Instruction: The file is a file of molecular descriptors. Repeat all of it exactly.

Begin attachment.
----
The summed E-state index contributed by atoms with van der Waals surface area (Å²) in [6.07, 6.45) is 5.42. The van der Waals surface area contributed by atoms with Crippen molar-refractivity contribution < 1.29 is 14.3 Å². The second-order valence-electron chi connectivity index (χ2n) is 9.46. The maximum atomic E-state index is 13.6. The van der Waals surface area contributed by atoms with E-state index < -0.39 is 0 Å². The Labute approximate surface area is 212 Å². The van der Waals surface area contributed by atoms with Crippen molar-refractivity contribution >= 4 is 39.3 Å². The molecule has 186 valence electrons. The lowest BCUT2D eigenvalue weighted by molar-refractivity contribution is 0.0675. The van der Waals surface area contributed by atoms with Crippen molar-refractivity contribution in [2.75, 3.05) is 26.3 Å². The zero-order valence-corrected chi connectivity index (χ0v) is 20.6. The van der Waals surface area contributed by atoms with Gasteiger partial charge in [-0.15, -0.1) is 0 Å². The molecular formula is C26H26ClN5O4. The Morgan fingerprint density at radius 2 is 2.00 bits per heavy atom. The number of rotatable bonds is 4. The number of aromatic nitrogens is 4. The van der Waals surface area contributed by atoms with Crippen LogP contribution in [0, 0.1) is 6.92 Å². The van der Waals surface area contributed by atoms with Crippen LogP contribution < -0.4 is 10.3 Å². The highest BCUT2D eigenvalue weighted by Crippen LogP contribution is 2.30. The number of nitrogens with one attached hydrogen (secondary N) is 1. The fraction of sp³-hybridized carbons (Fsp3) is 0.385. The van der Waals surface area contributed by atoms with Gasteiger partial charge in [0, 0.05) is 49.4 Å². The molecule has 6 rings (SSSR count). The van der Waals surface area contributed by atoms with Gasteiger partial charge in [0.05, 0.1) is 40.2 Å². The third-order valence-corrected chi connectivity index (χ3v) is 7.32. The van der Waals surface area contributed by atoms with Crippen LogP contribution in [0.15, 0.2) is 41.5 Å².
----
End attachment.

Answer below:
The summed E-state index contributed by atoms with van der Waals surface area (Å²) in [6.07, 6.45) is 5.42. The van der Waals surface area contributed by atoms with Crippen molar-refractivity contribution < 1.29 is 14.3 Å². The second-order valence-electron chi connectivity index (χ2n) is 9.46. The maximum atomic E-state index is 13.6. The van der Waals surface area contributed by atoms with E-state index < -0.39 is 0 Å². The Labute approximate surface area is 212 Å². The van der Waals surface area contributed by atoms with Crippen molar-refractivity contribution >= 4 is 39.3 Å². The molecule has 186 valence electrons. The lowest BCUT2D eigenvalue weighted by molar-refractivity contribution is 0.0675. The van der Waals surface area contributed by atoms with Crippen molar-refractivity contribution in [2.75, 3.05) is 26.3 Å². The zero-order valence-corrected chi connectivity index (χ0v) is 20.6. The van der Waals surface area contributed by atoms with Gasteiger partial charge in [-0.15, -0.1) is 0 Å². The molecular formula is C26H26ClN5O4. The Morgan fingerprint density at radius 2 is 2.00 bits per heavy atom. The number of rotatable bonds is 4. The number of aromatic nitrogens is 4. The van der Waals surface area contributed by atoms with Crippen LogP contribution in [0, 0.1) is 6.92 Å². The van der Waals surface area contributed by atoms with Crippen LogP contribution < -0.4 is 10.3 Å². The highest BCUT2D eigenvalue weighted by Crippen LogP contribution is 2.30. The number of nitrogens with one attached hydrogen (secondary N) is 1. The fraction of sp³-hybridized carbons (Fsp3) is 0.385. The van der Waals surface area contributed by atoms with Gasteiger partial charge in [0, 0.05) is 49.4 Å². The molecule has 6 rings (SSSR count). The van der Waals surface area contributed by atoms with Gasteiger partial charge in [0.05, 0.1) is 40.2 Å². The third-order valence-corrected chi connectivity index (χ3v) is 7.32. The van der Waals surface area contributed by atoms with Crippen LogP contribution in [0.15, 0.2) is 41.5 Å².